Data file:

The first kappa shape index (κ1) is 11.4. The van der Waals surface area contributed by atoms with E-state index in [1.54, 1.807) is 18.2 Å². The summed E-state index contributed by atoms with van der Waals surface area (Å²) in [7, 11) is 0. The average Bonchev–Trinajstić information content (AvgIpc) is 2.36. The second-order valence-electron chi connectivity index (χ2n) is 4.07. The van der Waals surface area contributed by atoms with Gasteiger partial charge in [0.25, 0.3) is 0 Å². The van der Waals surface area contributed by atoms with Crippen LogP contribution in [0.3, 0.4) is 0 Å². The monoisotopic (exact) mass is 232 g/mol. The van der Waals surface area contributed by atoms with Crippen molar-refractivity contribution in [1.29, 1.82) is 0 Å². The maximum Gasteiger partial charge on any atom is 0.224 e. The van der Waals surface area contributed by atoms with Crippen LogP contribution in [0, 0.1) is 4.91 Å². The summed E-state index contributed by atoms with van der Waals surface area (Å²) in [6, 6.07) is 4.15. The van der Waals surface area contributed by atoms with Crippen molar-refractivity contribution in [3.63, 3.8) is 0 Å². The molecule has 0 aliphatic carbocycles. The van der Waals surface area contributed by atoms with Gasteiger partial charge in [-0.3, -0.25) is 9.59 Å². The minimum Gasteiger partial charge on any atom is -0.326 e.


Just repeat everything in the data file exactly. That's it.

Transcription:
The first kappa shape index (κ1) is 11.4. The van der Waals surface area contributed by atoms with E-state index in [1.54, 1.807) is 18.2 Å². The summed E-state index contributed by atoms with van der Waals surface area (Å²) in [7, 11) is 0. The average Bonchev–Trinajstić information content (AvgIpc) is 2.36. The second-order valence-electron chi connectivity index (χ2n) is 4.07. The van der Waals surface area contributed by atoms with Gasteiger partial charge in [0.25, 0.3) is 0 Å². The van der Waals surface area contributed by atoms with Crippen LogP contribution in [0.3, 0.4) is 0 Å². The monoisotopic (exact) mass is 232 g/mol. The van der Waals surface area contributed by atoms with Crippen molar-refractivity contribution in [1.29, 1.82) is 0 Å². The maximum Gasteiger partial charge on any atom is 0.224 e. The van der Waals surface area contributed by atoms with Crippen LogP contribution in [0, 0.1) is 4.91 Å². The summed E-state index contributed by atoms with van der Waals surface area (Å²) in [6, 6.07) is 4.15. The van der Waals surface area contributed by atoms with Crippen molar-refractivity contribution in [3.63, 3.8) is 0 Å². The molecule has 0 aliphatic carbocycles. The van der Waals surface area contributed by atoms with Gasteiger partial charge in [-0.3, -0.25) is 9.59 Å². The minimum Gasteiger partial charge on any atom is -0.326 e.